If you plan to coast down the highway on a chilly day with your tiny, trusty co-captain, it’s recommended to warm them with baby blankets instead of a winter jacket. Puffy jackets can force you to loosen car seat belts too much, which can be unsafe.
Instead, secure the baby in the car seat with minimum layers on, and add one or two blankets on top to keep them toasty.
Once the chilly fall air comes knocking, start stashing plush blankets in your home, car, and wherever the baby goes. You’ll thank us later. Get familiar with how to swaddle your baby to keep them warm, day and night.
Not only are blankets incredible for insulating heat, but they also serve as a wonderful memento when your baby grows up. And even if the baby doesn’t need them, mom’s feet just might!
Maximize the what? TOG stands for Thermal Overall Grade, and it’s a measurement that shows the warmth level of clothing. The lower the TOG, the lighter the clothing, so higher TOGs will indicate warmer clothing.
For instance, a cotton one-piece might be 1.0 TOG. A fleece outerwear jacket might be 2.5 TOG. TOG gets added together with each layer of clothing.
Here’s a quick guide to choosing layers for TOG when considering the temperature in Fahrenheit:
Keep in mind that these are just guidelines. Listen to the cues your baby hints at you, and listen to your instinct. You know your little bundle better than anyone!
The fifteen jackets consuming precious space in your closet speak for the often confusing fluctuation of seasons. So, it can be even more confusing to know how cold is too cold for a newborn baby.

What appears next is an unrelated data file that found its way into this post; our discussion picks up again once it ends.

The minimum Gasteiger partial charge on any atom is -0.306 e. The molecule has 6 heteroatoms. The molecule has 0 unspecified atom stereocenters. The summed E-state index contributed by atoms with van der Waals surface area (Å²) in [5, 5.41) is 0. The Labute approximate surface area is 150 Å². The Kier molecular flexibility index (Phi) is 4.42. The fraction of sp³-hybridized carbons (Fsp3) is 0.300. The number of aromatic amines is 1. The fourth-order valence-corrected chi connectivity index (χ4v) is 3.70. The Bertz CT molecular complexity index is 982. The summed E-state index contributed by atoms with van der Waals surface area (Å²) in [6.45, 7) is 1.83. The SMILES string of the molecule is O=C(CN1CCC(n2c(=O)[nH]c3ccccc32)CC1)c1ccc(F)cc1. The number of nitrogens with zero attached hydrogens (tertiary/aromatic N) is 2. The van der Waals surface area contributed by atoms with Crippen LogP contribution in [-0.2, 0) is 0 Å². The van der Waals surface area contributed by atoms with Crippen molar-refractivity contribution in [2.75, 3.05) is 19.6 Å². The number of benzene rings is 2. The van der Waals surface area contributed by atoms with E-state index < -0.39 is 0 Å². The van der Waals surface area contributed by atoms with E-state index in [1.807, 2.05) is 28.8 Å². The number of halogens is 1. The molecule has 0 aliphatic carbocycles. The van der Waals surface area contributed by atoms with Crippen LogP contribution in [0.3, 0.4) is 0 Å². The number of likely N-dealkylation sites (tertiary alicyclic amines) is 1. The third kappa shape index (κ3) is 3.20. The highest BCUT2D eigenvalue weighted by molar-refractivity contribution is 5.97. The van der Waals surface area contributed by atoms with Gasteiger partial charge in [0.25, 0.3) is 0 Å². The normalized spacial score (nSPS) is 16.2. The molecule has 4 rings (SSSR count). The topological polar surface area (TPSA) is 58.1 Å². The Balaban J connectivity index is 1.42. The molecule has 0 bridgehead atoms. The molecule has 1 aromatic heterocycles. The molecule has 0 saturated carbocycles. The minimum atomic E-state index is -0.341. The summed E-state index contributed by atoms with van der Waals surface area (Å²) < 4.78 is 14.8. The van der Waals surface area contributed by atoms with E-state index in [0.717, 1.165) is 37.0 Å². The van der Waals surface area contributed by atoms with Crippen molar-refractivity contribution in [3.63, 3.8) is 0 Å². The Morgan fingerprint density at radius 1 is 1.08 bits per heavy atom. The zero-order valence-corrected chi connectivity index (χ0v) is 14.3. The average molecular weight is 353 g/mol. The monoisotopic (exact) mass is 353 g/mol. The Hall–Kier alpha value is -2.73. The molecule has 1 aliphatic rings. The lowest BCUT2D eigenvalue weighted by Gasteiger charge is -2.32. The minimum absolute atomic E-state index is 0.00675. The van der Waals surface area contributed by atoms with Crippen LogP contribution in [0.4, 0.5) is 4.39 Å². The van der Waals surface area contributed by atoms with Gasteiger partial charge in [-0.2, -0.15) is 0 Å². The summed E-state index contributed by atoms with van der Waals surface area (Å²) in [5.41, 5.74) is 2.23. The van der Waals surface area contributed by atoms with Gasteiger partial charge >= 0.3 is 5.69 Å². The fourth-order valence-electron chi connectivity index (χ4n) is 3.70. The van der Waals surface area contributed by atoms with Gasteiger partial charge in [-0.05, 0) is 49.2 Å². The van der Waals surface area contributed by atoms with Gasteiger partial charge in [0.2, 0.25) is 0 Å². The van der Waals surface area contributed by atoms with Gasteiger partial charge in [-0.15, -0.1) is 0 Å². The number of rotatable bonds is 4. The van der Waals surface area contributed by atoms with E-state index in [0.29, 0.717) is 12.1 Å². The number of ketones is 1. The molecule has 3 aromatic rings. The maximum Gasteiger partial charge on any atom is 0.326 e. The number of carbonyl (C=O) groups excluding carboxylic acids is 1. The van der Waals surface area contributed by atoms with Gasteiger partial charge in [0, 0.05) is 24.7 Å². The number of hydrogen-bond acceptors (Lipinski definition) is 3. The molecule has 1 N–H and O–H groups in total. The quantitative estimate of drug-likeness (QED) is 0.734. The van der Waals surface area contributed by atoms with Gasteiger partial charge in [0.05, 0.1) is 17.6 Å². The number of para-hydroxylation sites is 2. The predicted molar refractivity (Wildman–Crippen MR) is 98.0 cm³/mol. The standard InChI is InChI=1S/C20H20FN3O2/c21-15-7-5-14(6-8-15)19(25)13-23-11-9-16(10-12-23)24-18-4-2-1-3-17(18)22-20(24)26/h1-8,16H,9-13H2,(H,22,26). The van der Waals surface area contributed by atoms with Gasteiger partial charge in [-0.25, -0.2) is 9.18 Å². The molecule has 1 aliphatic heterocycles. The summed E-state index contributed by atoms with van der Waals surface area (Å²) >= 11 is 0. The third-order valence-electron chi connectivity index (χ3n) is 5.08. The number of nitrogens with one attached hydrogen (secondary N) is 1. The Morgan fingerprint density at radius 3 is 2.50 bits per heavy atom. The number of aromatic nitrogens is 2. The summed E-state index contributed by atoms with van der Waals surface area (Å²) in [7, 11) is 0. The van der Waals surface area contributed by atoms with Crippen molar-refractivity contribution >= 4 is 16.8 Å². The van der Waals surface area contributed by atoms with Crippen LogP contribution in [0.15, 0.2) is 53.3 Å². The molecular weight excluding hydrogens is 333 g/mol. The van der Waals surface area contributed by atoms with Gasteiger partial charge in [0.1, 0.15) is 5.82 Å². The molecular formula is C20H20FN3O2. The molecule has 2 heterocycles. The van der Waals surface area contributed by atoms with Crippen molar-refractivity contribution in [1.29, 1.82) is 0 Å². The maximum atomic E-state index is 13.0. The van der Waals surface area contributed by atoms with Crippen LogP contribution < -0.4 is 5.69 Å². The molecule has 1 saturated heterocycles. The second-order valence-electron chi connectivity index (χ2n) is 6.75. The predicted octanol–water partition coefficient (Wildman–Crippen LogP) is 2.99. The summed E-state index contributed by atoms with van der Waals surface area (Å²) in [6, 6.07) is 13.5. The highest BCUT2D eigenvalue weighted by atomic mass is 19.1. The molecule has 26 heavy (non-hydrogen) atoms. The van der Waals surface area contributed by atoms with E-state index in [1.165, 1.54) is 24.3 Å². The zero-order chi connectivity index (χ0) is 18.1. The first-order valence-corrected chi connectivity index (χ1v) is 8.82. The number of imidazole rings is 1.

As a general rule of thumb, a newborn needs about one extra layer of clothing than you do in comfortable indoor temperatures. Outdoors, a baby needs several layers, depending on how cold it is. However, it’s always best to avoid bringing your baby outdoors in temperatures below -15 degrees Fahrenheit to reduce the risk of illness or hypothermia.
Babies can’t hold onto heat quite as well as kids or adults. In fact, babies can lose body heat up to four times faster than adults.4 Babies also must expend valuable energy to keep themselves warm.
As a new parent, you can ensure your newborn is healthy and happy by helping them stay warm. Here are a couple of ways to do it in the winter season (and year-round):
Keep your little marshmallow toasty warm (and super cute) this winter by dressing them up in functional, warm, and adorable clothing, like the clothes you can only find at Monica + Andy.
Here at Monica + Andy, we don’t just design baby stuff. We innovate the best possible products to keep your baby, toddler, and you happy and healthy all year long. That means offering clothing, toys, and decor made with organic, skin-safe materials you never need to question.
Shop our extensive inventory of newborn blankets, sweaters, organic robes for Mom, and more, and get ready for all the cotton cuddles that lie ahead.
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*Offer does not apply to previous orders. Select items only. Offer is not eligible on nursery items, jewelry, gift cards, embroidery or classes. Offer cannot be combined with any other codes or discounts. Offer ends at 11:59 PM PT on 12/31/2020.